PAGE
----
Liard Hot Springs

Melt in the Liard Hot Springs

The thermal activity beneath British Columbia has gifted the province with several amazing hot springs, including Canada’s largest. Liard Hot Springs, the second largest, makes it on the Bucket List for several reasons: Its wilderness location is located in a lush boreal setting, adding to its ruggedness, charm and romance. It is a must-see year-round stop on the Alaska Highway, a place to rest weary bones and tired eyes.

Length of Trip : As long as feel like soaking. Since there’s not much around, you might want to camp overnight, or continue your drive north or south on the Alaska Highway.

Cost : There is a day-use nominal fee. Facilities include a change room, outhouse, and wooden boardwalk. Camping reservations are recommended and open mid-May to September 1.

Best time to go : The campground is open year-round. Some visitors prefer the cold winter months when the springs are less busy, and you’re surrounded by snow and steam is rising from the water. The campground offers full services May 1st to October 14.

Wheelchair friendly : Yes. Some trails are accessible too.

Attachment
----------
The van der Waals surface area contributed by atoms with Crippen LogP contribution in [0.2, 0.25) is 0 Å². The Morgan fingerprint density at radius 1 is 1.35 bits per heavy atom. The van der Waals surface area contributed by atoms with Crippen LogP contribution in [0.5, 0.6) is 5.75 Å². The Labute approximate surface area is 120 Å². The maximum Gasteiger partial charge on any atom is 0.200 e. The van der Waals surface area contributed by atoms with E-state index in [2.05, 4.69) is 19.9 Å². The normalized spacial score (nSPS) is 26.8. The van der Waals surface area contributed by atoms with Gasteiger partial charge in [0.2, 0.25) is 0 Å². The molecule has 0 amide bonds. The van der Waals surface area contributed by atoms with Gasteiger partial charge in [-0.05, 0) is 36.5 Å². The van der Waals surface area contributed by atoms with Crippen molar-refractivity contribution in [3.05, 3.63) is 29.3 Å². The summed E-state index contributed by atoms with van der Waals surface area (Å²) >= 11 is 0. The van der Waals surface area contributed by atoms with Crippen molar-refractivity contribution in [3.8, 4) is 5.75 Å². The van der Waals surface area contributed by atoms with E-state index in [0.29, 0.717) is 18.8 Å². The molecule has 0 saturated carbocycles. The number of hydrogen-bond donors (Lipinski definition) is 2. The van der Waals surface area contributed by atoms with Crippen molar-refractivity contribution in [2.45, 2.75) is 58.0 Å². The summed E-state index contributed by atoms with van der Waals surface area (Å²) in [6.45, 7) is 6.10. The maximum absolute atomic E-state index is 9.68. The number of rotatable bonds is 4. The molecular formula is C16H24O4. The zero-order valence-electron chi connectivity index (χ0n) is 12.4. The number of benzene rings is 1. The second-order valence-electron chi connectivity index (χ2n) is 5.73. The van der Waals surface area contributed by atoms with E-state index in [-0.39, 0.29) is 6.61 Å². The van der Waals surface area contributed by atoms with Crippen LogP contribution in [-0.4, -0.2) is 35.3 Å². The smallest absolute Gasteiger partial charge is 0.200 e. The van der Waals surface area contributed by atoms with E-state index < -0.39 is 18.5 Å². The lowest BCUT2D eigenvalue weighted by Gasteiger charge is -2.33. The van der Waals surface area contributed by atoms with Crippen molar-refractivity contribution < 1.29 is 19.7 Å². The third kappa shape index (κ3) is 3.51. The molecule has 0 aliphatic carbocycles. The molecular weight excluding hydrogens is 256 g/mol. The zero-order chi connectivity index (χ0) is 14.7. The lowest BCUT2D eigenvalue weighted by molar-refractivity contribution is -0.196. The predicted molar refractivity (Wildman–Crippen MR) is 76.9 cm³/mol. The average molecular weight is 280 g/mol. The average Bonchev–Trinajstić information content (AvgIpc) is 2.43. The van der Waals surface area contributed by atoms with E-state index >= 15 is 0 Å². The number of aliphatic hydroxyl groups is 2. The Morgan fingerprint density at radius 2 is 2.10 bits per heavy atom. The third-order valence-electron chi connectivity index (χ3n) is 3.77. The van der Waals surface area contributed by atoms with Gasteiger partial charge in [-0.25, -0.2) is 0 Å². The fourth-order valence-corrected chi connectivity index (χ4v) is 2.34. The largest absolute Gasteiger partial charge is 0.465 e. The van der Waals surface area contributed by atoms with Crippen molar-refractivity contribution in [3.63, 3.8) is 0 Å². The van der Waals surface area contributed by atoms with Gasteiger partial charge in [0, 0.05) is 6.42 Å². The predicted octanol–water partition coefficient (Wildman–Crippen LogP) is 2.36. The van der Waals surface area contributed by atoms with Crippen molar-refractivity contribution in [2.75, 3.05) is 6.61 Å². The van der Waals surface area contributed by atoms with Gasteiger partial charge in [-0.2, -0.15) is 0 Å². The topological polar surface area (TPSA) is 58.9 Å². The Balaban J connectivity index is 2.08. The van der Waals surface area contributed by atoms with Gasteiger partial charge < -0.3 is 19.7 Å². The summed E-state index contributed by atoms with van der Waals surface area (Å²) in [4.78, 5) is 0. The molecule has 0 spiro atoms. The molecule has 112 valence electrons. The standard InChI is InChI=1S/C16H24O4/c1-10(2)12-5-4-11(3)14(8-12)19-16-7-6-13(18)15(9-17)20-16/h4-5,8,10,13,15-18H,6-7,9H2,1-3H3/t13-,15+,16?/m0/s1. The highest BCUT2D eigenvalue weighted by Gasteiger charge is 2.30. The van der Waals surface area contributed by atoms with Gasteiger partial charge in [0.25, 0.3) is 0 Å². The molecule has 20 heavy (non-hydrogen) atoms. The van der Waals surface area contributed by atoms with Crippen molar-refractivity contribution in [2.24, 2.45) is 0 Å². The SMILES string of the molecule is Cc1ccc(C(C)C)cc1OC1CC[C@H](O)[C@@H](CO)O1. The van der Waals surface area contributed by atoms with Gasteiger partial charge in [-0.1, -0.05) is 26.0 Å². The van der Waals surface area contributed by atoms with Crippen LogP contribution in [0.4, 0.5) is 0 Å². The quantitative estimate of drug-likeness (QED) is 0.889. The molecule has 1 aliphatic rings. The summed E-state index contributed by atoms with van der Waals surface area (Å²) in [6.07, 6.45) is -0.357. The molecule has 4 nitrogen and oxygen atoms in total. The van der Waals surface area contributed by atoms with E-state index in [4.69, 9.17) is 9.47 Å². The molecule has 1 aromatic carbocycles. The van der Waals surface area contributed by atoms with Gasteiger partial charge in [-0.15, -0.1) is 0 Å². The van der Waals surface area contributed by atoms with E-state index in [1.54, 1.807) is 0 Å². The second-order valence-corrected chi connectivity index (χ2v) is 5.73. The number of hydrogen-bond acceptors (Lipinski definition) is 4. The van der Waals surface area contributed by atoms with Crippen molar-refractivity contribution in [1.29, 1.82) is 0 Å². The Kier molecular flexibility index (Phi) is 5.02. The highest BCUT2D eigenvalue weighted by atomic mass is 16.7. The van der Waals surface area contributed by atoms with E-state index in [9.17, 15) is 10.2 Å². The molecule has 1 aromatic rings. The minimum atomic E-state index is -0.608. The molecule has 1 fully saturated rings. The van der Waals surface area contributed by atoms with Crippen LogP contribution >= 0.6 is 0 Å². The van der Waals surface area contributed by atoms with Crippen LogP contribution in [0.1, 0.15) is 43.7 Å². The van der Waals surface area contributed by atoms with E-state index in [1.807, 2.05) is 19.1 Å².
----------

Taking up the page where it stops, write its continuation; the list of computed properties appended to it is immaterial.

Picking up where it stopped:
Family friendly : Yes

Where to eat : If you’re not cooking in your RV or around the campfire, pop across the road for a home-cooked meal at the Liard Hotsprings Lodge.

Official Site : Liard Hot Springs Official Website

Where to Stay : Either camp or RV in the adjacent campgrounds, stay at the Liard Hotsprings Lodge, or continue your drive on the Alaska Highway.

Getting There : The springs and campground are located at kilometre 765 of the Alaska Highway, about 60 km north of Muncho Lake Provincial Park.

Note from Robin : Stairs on the left of the pool leads to cooler water. If you want to ease into the hotter temperatures, take the stairs on the right. The hot water from the springs offer more than just respite for tired, driving muscles. In summer, mosquitoes can be intense, so definitely bring repellant. Also watch for wildlife. In 1997, two people were killed at the hot springs by a vicious (and very, very rare) bear attack.

Great Canadian Trails